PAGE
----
Wednesday, December 29, 2010

A Room with a View

It's finally happened.  We can see water from the Condamine River - through the window in the spare bedroom!!!  The houses on this property are built on a sand hill, with the river flats starting to look like inland lakes as I type, and more water still to get here.  The ducks seem to be having a ball.  It's extremely hard to get any sort of photograph which gives any indication of the impact of this event.  Even for us, who know these paddocks, find it difficult to comprehend where it is running in.  If you look closely at the above photograph you will see the tops of some fence posts, and the country behind the water has been planted to cotton................ it will be ruined I'd say.

This shot shows the water coming in and around some higher ground.  Over the years, levy banks have been constructed in order to protect farmed areas.   The tree line at the back is 'the river'.  Actually, we are three kilometres from the river, as the crow flies. 




 This is another small pocket of farming land under water.  I hope you can see the flowers in the foreground.  These bulbous plants are everywhere at the moment.  I am not sure of their correct name, but have been told they've been dubbed The Darling Lily [this water finds it's way into the Murray-Darling system and into South Australia eventually].  They look like a large crocus or a small crinum [again, hope I'm right on the 'classification'].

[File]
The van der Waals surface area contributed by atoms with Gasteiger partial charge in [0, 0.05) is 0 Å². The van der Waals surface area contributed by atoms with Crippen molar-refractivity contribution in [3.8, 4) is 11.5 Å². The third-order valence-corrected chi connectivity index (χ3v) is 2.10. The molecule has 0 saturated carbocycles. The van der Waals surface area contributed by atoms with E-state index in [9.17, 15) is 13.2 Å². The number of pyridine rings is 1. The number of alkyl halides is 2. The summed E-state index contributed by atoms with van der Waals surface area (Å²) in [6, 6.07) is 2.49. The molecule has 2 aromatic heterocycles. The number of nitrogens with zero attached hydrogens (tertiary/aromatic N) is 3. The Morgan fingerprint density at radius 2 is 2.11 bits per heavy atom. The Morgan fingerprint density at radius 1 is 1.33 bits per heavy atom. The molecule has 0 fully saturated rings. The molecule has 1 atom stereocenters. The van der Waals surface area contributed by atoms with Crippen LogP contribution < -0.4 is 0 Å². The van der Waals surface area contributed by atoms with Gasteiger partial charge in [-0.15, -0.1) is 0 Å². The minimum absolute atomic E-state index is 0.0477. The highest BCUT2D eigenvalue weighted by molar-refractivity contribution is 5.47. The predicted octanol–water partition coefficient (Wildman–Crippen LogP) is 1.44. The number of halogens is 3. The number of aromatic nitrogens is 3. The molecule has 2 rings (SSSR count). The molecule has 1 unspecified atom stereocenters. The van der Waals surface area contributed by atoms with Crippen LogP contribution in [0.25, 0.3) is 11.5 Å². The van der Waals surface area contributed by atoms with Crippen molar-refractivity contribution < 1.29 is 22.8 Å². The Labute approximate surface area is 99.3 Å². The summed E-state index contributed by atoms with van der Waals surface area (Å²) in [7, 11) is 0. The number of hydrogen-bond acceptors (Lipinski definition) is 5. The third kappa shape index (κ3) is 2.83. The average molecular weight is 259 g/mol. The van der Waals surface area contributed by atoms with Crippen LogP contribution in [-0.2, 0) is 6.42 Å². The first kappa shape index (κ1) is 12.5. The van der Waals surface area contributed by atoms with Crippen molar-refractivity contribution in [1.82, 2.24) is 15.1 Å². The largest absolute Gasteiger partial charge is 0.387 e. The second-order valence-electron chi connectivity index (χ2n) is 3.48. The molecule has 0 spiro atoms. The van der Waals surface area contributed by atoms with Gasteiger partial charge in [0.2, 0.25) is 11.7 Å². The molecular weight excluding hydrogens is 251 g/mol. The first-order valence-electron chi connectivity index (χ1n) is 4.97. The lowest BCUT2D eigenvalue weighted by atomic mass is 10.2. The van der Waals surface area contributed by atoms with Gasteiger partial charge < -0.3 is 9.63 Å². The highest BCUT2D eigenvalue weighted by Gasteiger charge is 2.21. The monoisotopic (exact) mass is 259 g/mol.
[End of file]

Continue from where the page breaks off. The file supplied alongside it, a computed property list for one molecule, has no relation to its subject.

As promised, I managed a shot showing the water over the bridge.  This was taken after lunch yesterday, the reading approximately 11.5 metres [the bridge is 10 metres].  I have been speaking to people in the township this morning.  It is now over 13 metres and still rising.  We are unable to get to town, but still okay as far as food is concerned.  My biggest worry is running out of milk [we freeze it these days].  But, if that happens, I suppose I still have nothing to complain about compared to others who have been through rough times.

Thank you to all who have shown concern, and thank you too to Shirley for the cider vinegar hint.  I had not heard that one before.  It's on the grocery list.

My heart goes out to the people who have had to leave their homes.  Theodore to the north, and Chinchilla to the north-east are the worst in our immediate area.  Both our sons are Civil Engineers based in the Shires where all of this damage is happening.  The nightmares will begin soon enough when it's time to repair damage to roads and creek crossings.

I have one amusing story about Sunday's deluge.  Our son who lives in the Tara district saw a lot of water quite close to his home on a small acreage.  They were picking up yabbies on the side of the road, in drains, etc.  Guess what they had for lunch.  For those who are not familiar with the yabby [crayfish], I've included a small image.  They are very nice to eat [a lot of waste], and abound in our inland silty dams.   Obviously the dams were full and overflowing, and the yabbies had to go somewhere!!!      

10 comments:

DIAN said...

Linda, thanks for the pics. I have some idea of the area you speak of, having stayed in that spare room on a couple of hot dry days but I cannot imagine the difference.